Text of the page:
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National Commentary

Vaping: This Epidemic Among Teens Must End

By Marc H. Morial
“We must take aggressive steps to protect our children from these highly potent products that risk exposing a new generation of young people to nicotine. The bad news is that e-cigarette use has become an epidemic among our nation’s young people. However, the good news is that we know what works to effectively protect our kids from all forms of tobacco product use, including e-cigarettes. We must now apply these strategies to e-cigarettes, including USB flash drive shaped products such as JUUL. To achieve success, we must work together, aligning and coordinating efforts across both old and new partners at the national, state, and local levels. Everyone can play an important role in protecting our nation’s young people from the risks of e-cigarettes.”

– U.S. Surgeon General Jerome Adams


A decade after the introduction of vaping – the inhalation of nicotine vapor rather than smoke produced by a cigarette – a growing body of evidence shows the practice is far more dangerous than assumed, and is a major gateway for teens to become addicted to nicotine.

The U.S. Surgeon General calls vaping among teens an epidemic. A recent study suggested that teens who vape are more likely to smoke cigarettes, and more likely to start smoking at a younger age.

Furthermore, the new generation of devices are capable of delivering higher doses of nicotine, leading to greater incidence of addiction as well as nicotine toxicity and psychiatric symptoms among teenagers that haven’t been observed in adult smokers.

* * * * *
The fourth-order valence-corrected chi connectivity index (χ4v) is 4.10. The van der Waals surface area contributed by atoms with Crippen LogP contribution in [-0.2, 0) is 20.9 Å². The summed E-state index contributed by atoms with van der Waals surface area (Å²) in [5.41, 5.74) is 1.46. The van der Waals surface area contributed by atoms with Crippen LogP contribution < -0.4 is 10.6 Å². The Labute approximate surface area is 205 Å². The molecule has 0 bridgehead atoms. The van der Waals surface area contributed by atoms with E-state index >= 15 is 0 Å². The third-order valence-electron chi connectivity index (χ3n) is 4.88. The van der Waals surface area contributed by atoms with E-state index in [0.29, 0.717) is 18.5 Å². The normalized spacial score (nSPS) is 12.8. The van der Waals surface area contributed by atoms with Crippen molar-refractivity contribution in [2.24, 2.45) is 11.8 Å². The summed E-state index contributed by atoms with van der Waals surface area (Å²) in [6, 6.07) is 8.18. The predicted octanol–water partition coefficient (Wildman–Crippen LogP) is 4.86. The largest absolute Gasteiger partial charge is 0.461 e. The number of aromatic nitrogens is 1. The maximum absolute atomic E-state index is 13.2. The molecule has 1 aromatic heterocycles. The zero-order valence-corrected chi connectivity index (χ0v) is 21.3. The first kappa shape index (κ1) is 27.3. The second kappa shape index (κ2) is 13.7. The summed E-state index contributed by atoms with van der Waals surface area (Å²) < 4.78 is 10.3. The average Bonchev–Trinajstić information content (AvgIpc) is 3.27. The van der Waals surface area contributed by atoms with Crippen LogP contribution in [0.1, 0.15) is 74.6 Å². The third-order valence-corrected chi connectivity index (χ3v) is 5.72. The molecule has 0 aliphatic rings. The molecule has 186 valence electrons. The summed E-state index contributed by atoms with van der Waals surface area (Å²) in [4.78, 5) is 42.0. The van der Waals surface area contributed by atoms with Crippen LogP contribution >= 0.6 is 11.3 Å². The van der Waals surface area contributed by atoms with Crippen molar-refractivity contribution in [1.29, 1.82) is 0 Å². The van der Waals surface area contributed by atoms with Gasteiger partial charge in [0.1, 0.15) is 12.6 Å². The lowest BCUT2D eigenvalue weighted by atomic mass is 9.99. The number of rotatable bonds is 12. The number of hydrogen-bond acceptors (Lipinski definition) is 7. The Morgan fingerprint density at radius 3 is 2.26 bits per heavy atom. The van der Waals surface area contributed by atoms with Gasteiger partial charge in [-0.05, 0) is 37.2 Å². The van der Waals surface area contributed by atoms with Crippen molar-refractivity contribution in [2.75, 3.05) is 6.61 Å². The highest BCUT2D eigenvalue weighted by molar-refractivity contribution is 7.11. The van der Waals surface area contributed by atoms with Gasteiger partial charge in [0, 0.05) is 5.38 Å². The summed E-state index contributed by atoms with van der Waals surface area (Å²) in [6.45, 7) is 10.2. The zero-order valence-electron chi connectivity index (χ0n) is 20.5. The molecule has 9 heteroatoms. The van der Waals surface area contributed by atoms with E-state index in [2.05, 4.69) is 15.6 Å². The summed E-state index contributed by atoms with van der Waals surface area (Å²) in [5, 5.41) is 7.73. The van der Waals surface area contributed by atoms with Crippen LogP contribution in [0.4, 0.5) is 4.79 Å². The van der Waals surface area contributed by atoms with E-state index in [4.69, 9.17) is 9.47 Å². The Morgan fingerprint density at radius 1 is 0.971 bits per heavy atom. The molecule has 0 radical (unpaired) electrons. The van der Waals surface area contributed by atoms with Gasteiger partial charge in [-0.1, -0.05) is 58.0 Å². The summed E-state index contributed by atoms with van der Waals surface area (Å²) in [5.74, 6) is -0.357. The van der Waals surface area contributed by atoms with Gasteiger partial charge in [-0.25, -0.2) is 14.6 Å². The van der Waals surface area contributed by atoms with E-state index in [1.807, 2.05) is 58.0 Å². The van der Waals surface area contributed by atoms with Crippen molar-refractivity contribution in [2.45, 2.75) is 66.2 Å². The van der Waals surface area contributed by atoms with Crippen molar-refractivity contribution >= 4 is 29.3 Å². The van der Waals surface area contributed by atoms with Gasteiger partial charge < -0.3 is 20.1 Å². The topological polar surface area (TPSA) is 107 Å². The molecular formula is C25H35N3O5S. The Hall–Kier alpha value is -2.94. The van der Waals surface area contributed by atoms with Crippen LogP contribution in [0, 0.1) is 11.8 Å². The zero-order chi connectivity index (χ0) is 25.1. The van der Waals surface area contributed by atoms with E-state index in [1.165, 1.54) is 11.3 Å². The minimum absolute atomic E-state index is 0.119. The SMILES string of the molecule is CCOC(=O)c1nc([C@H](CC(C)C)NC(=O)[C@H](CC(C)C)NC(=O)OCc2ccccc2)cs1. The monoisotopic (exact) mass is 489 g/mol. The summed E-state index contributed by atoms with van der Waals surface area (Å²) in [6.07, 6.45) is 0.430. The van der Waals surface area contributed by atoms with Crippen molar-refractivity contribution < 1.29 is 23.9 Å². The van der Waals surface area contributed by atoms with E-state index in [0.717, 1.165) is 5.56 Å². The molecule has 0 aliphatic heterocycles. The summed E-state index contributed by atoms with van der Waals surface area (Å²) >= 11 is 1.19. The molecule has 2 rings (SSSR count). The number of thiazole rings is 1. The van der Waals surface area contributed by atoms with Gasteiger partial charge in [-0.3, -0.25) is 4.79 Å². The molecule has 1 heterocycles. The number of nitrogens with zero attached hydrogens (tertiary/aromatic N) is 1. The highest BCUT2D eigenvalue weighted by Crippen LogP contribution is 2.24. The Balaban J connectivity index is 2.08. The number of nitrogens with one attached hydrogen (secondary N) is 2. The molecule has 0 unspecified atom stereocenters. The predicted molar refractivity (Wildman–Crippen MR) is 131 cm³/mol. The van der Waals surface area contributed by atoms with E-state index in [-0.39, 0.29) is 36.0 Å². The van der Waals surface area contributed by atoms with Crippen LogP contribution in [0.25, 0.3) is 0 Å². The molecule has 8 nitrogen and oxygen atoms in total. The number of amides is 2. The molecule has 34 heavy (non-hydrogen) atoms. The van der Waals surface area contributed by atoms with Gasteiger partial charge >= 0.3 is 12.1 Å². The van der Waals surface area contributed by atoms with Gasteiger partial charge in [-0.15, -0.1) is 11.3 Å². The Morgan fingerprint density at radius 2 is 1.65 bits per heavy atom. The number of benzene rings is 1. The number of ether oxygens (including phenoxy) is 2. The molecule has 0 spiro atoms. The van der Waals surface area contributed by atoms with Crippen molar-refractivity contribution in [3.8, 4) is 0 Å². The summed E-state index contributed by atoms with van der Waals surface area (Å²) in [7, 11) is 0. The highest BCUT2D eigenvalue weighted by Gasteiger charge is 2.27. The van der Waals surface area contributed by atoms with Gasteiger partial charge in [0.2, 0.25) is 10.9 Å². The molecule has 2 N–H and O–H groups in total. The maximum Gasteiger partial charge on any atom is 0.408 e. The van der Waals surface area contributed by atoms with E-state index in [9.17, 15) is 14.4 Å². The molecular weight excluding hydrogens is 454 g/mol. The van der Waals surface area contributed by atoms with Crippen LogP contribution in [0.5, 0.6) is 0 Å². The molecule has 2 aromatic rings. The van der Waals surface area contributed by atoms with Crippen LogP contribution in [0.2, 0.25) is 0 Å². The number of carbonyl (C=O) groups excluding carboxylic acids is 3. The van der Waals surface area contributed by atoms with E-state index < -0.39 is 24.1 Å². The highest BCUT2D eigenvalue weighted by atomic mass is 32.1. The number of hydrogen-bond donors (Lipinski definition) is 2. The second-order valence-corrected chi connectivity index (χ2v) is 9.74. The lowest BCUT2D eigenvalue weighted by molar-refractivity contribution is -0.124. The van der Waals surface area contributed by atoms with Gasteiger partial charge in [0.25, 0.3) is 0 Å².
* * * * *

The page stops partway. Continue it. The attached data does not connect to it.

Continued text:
“We let this Frankenstein loose without knowing what was going to happen,” Dr. Sharon Levy, director of the Adolescent Substance Use and Addiction Program at Boston Children’s Hospital, ominously observed in a report by CNN.

Research has also shown another possible danger in vaping among African-Americans. Black smokers were more likely than whites to turn to vaping as a means of quitting smoking, but former smokers who began using e-cigarettes were more than 16 times as likely to resume tobacco smoking.

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Monica Webb Hooper and Stephanie K. Kolar, who studied racial differences in e-cigarette use, concluded: “If e-cigarette use truly lowers the chances of cessation, this could have a negative impact on the health of African-American/Black smokers and widen disparities in quitting.”

For these reasons, we were glad to see recent efforts at the state and federal level to curb the use of e-cigarettes and battle nicotine addiction. The U.S. Food and Drug Administration has said it will limit sales of many flavored e-cigarettes to bricks-and-mortar outlets that require proof of age for purchase or do not admit people under 19. Stricter verification will be required for online sales And the agency held a hearing last month to consider the potential role of drug therapies in helping teens quit e-cigarettes.

Meanwhile, on the state level, legislators in Maine are considering a bill that would ban the use of e-cigarettes or vaping on school grounds. In Florida, a House committee has just approved a measure that would ban electronic smoking devices in workplaces.

As the Surgeon General noted in his advisory: parents, teachers, health professionals, elected officials and community leaders must work together to address the vaping epidemic. Talk to the young people in your life about the risks of vaping. Support community efforts to restrict the use of e-cigarettes, and tell your representatives to enact tough laws aimed at restricting access to nicotine.

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